Cover: Disparities in Perinatal and Emergency Care Receipt Among Women With Perinatal Opioid Use Disorder in Medicaid, 2007 to 2012

Disparities in Perinatal and Emergency Care Receipt Among Women With Perinatal Opioid Use Disorder in Medicaid, 2007 to 2012

Published in: Journal of Addiction Medicine (2023). doi: 10.1097/ADM.0000000000001199

Posted on rand.org Jul 14, 2023

by Rachel Landis, Bradley D. Stein, Beth Ann Griffin, Brendan Saloner, Mishka Terplan, Laura J. Faherty

Objectives

This study aimed to better understand receipt of perinatal and emergency care among women with perinatal opioid use disorder (OUD) and explore variation by race/ethnicity.

Methods

We used 2007-2012 Medicaid Analytic eXtract (MAX) data from all 50 states and the District of Columbia to examine 6,823,471 deliveries for women 18 to 44 years old. Logistic regressions modeled the association between (1) OUD status and receipt of perinatal and emergency care, and (2) receipt of perinatal and emergency care and race/ethnicity, conditional on OUD diagnosis and controlling for patient and county characteristics. We used robust SEs, clustered at the individual level, and included state and year fixed effects.

Results

Women with perinatal OUD were less likely to receive adequate prenatal care (adjusted odds ratio [aOR], 0.45; 95% confidence interval [CI], 0.44-0.46) and attend the postpartum visit (aOR, 0.46; 95% CI, 0.45-0.47) and more likely to seek emergency care (aOR, 1.48; 95% CI, 1.45-1.51) than women without perinatal OUD. Among women with perinatal OUD, Black, Hispanic, and American Indian and Alaskan Native (AI/AN) women were less likely to receive adequate prenatal care (aOR, 0.68 [95% CI, 0.64-0.72]; aOR, 0.86 [95% CI, 0.80-0.92]; aOR, 0.71 [95% CI, 0.64-0.79]) and attend the postpartum visit (aOR, 0.85 [95% CI, 0.80-0.91]; aOR, 0.86 [95% CI, 0.80-0.93]; aOR, 0.83 [95% CI, 0.73-0.94]) relative to non-Hispanic White women. Black and AI/AN women were also more likely to receive emergency care (aOR, 1.13 [95% CI, 1.05-1.20]; aOR, 1.12 [95% CI, 1.00-1.26]).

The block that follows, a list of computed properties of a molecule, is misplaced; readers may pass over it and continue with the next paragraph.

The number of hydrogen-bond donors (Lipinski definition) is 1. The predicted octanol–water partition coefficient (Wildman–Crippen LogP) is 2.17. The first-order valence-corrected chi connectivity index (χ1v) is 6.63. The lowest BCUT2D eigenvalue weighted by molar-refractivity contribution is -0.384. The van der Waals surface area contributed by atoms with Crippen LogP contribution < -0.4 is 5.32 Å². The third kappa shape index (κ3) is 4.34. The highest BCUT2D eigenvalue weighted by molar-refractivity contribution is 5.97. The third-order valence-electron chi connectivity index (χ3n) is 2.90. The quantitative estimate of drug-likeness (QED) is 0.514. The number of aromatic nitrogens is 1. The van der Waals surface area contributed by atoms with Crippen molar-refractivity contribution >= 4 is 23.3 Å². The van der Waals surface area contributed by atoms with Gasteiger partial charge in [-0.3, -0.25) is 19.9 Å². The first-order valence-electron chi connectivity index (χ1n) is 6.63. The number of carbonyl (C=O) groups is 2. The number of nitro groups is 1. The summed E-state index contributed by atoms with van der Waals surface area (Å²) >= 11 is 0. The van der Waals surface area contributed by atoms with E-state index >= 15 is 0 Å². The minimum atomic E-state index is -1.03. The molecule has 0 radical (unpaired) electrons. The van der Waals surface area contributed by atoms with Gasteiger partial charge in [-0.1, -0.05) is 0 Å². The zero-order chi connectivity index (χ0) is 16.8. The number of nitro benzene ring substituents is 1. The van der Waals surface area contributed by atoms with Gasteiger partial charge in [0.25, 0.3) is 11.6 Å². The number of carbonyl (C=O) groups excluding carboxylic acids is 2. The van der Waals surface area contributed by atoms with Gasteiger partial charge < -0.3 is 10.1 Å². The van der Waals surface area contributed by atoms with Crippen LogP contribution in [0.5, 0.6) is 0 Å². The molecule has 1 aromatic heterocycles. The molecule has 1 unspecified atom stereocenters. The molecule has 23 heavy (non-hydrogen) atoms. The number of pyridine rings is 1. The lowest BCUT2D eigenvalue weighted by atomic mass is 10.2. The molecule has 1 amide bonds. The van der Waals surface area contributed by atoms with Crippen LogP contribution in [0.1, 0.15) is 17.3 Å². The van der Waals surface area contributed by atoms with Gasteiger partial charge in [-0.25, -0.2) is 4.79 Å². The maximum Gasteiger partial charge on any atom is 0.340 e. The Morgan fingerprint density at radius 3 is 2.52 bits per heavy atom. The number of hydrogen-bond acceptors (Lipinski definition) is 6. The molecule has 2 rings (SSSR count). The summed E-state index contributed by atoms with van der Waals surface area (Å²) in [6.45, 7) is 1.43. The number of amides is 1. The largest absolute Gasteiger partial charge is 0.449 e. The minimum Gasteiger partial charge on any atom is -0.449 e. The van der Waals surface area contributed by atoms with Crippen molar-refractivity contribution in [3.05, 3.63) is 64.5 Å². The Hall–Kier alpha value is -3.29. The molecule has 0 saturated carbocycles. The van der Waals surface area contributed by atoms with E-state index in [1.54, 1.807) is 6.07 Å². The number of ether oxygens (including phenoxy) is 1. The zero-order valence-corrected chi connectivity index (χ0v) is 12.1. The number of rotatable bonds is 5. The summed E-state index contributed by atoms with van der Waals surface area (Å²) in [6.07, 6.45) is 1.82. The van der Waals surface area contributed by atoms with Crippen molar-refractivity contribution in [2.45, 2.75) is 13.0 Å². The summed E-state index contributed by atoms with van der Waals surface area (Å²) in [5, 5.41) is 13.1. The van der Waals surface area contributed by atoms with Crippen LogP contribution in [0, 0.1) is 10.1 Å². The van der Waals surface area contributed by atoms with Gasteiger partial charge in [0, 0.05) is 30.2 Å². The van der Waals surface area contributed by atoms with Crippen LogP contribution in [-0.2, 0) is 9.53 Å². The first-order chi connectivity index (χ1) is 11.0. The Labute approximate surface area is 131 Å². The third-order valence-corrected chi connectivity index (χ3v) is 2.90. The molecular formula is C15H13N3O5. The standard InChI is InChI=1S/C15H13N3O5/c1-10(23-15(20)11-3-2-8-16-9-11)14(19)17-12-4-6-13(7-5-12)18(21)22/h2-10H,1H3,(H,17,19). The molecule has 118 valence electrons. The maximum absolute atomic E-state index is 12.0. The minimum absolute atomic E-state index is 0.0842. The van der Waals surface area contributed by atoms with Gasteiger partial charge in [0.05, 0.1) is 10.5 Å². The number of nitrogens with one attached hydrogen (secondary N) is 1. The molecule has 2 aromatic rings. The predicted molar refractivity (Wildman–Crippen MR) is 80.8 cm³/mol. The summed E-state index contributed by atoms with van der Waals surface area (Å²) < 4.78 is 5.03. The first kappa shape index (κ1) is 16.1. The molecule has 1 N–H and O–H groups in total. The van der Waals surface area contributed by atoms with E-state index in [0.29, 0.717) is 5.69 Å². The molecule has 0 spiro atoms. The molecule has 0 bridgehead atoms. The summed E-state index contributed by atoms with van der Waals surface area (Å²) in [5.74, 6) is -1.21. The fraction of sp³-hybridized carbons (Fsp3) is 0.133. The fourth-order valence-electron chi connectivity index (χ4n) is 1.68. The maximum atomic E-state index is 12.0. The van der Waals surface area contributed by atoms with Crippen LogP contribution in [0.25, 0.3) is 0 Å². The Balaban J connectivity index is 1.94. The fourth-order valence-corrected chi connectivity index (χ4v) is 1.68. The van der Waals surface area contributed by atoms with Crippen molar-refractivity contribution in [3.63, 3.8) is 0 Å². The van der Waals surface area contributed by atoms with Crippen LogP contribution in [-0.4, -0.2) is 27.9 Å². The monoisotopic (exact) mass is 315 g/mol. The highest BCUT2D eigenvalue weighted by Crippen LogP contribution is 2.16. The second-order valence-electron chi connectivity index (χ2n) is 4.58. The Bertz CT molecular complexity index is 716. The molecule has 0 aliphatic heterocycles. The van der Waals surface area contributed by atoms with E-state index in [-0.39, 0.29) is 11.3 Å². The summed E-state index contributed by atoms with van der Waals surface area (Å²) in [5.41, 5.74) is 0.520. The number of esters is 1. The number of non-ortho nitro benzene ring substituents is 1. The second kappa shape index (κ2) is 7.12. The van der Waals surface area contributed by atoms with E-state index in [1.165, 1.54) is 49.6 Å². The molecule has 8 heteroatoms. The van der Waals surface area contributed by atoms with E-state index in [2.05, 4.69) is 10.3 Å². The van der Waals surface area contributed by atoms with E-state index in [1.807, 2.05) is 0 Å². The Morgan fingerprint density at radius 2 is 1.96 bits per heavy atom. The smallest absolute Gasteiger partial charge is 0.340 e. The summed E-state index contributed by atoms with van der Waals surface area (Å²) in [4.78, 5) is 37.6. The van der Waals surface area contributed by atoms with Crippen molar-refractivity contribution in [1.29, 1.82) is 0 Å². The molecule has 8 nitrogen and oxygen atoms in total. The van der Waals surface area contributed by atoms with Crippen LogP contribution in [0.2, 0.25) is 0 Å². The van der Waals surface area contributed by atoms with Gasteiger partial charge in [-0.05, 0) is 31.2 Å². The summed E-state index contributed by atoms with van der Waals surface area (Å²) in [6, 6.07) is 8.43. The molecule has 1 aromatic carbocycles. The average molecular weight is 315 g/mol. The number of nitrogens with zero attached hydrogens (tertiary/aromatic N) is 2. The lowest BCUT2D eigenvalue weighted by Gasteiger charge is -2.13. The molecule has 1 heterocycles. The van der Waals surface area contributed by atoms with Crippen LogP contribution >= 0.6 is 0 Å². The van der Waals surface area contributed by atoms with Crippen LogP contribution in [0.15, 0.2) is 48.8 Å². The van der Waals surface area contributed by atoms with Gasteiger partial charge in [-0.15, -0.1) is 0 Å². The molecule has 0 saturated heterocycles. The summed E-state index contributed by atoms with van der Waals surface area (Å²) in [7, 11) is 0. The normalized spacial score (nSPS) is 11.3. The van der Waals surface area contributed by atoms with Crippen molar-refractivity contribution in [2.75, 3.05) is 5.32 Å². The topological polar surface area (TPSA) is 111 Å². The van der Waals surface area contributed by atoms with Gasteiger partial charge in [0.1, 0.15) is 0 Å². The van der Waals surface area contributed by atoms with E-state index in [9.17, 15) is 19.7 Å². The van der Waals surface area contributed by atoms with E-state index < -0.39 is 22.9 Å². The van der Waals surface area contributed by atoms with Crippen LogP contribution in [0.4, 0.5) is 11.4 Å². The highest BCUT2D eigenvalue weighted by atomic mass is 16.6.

Conclusions

Our findings suggest that women with perinatal OUD, in particular Black, Hispanic, and AI/AN women, may be missing opportunities for preventive care and comprehensive management of their physical and behavioral health during pregnancy.

Research conducted by

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